are still unhappy with the service. At
last Monday's teach-in, their dissatisfac-
tion came to a head. Pressure tactics were
propcsed: sit-ins, "walk-through's." Evi-
dently, this is becoming their only re-
course. The University's failure to give
the transportation services set-up a
thorough overhaul and come up with
The Daily is a member of the Associated Press and
Collegiate Press 'Service..
Fal and winter subscription rate: $4.50 per term by
carrier ($5 by mail); $8.00 for regular academic school

truly adequate service in the face of sev-
eral months of patient student efforts to
"reason together" with the University
has dictated a more militant course.
Once again, the University has proven
its owrn worst enemy. By destroying any
basis in fact for the contentions of stu-
dent moderates that major reforms can
be effected through "channels," the Uni-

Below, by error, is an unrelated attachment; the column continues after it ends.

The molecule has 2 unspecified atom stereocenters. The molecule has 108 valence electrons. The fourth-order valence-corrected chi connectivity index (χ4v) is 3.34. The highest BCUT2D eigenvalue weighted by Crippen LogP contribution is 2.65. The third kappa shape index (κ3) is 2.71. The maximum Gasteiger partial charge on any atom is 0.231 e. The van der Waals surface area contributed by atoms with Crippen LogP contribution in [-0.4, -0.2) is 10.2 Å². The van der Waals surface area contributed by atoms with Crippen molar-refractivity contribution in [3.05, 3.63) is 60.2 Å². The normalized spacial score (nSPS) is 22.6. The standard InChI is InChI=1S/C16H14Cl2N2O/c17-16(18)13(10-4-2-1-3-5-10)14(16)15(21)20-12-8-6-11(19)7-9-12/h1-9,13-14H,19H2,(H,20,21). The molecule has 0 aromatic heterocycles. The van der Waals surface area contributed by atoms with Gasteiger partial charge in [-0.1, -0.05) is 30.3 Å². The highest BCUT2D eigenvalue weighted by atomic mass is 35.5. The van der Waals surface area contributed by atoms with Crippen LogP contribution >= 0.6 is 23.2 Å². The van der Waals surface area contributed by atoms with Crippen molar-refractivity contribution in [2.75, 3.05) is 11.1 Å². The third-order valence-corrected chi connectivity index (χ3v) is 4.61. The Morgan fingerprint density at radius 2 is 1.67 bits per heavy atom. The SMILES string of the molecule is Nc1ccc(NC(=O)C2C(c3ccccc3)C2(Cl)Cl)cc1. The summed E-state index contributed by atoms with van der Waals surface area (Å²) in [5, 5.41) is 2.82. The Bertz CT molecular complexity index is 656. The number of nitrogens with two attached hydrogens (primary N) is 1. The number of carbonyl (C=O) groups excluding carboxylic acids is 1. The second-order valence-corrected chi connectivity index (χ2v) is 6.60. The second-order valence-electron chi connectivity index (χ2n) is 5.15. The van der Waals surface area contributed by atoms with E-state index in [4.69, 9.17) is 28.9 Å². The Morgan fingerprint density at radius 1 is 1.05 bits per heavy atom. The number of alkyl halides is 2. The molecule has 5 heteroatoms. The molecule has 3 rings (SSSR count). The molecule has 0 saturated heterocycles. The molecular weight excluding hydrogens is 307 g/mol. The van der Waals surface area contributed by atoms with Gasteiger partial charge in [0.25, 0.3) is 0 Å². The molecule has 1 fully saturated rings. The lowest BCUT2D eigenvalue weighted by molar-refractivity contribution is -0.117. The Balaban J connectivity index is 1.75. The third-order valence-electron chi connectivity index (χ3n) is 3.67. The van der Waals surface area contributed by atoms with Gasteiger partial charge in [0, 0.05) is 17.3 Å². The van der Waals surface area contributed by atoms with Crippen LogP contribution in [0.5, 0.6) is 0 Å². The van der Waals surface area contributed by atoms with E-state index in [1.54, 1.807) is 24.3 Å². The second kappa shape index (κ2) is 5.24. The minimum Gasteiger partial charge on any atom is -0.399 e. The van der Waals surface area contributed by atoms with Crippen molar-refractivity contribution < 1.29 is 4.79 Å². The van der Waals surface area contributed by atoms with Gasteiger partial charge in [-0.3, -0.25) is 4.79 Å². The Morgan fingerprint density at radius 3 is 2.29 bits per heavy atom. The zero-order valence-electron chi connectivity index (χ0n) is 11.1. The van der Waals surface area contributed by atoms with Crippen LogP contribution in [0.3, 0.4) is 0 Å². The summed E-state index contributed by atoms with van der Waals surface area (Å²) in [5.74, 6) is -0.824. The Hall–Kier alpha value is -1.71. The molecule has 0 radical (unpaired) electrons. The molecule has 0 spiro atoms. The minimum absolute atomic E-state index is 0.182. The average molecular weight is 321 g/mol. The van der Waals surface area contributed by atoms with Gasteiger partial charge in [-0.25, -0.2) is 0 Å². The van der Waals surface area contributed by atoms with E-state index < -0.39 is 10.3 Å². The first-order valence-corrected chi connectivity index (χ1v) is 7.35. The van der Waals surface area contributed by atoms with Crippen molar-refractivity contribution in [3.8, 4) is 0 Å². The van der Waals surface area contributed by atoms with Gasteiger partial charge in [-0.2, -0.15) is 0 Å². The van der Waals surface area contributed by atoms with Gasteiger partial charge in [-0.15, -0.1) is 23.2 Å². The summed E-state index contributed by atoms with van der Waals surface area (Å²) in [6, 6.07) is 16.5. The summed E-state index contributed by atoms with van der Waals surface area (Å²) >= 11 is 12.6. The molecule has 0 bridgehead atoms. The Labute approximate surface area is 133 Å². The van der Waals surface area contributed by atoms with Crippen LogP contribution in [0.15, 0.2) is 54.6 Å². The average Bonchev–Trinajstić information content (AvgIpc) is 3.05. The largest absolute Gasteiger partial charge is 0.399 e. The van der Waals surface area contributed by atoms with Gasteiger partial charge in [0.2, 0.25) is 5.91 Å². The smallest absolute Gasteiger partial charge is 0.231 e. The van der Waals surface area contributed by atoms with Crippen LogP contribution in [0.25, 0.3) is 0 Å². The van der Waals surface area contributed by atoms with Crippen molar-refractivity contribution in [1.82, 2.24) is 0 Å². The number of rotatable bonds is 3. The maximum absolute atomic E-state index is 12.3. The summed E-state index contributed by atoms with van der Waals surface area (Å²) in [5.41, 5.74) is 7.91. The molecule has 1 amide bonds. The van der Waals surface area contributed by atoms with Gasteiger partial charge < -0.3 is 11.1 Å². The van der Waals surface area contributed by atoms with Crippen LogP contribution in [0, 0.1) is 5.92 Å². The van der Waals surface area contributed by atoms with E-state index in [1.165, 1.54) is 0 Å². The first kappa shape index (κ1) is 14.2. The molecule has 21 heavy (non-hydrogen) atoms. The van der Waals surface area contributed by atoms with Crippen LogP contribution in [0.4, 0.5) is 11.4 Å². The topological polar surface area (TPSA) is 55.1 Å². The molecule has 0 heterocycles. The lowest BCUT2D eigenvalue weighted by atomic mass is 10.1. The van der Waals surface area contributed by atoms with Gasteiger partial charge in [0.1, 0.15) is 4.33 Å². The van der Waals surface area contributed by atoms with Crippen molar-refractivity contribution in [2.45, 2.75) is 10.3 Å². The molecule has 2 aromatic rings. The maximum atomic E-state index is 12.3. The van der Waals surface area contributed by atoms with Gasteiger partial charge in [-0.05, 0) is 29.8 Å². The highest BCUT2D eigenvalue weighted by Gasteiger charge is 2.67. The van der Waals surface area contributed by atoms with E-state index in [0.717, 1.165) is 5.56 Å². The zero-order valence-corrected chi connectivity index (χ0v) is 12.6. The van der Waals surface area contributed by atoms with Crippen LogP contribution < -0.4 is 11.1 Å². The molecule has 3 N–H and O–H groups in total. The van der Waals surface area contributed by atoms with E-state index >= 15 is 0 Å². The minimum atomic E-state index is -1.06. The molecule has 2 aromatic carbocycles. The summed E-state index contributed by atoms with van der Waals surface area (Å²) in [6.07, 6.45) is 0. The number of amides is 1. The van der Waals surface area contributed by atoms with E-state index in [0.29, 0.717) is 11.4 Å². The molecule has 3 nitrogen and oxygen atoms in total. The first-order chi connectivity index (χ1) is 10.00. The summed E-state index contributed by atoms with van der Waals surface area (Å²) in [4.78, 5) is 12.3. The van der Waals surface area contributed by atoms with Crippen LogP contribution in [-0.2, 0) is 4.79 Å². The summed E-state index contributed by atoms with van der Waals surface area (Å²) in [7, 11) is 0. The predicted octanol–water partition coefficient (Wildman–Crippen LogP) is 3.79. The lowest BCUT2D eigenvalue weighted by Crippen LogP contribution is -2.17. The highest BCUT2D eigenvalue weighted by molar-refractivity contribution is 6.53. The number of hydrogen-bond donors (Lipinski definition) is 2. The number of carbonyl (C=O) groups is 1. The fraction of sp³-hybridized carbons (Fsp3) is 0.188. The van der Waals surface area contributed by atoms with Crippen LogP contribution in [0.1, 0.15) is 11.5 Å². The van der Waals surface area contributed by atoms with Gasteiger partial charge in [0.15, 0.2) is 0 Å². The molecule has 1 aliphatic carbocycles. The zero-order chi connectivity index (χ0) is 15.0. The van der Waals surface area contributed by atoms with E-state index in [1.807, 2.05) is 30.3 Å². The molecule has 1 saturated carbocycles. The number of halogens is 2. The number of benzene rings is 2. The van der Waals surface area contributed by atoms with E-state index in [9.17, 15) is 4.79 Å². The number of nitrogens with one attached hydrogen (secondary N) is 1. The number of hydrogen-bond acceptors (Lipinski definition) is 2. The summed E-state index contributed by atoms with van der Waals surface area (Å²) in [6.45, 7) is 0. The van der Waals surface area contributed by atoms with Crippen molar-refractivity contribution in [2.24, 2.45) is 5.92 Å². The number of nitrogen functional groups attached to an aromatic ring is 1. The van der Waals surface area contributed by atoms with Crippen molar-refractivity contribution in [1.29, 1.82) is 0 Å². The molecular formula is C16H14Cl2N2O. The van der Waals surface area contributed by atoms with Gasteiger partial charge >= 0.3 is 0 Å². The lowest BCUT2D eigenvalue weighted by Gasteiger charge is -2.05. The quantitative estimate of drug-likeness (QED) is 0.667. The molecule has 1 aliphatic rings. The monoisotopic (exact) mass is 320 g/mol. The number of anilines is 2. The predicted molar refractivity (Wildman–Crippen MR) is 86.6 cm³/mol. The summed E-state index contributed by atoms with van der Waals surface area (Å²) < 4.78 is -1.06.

versity has given the student-power ad-
vocates a free hand. As Bursley's bus
problems become the latest in a series
of failures to deal with the administra-
tion, the appeal of student power argu-
ments gains added weight.
THIS AFTERNOON, Bursley's trans-
portation committee is meeting with
Assistant H o u s i n g Director Richard
Hughes, Transportation Service Manager
John Ellsworth, and Bursley Director
Gerald Burkhouse. The committee will be
asking for 15 minute bus service Satur-
day and Sunday, all-night service Fri-
days and Saturdays, and the extension of
week night service to fifteen minutes af-
ter the UGLI closes.
If Bursley's idealism is defeated again,
student power will be the only remaining
alternative. Hopefully the administration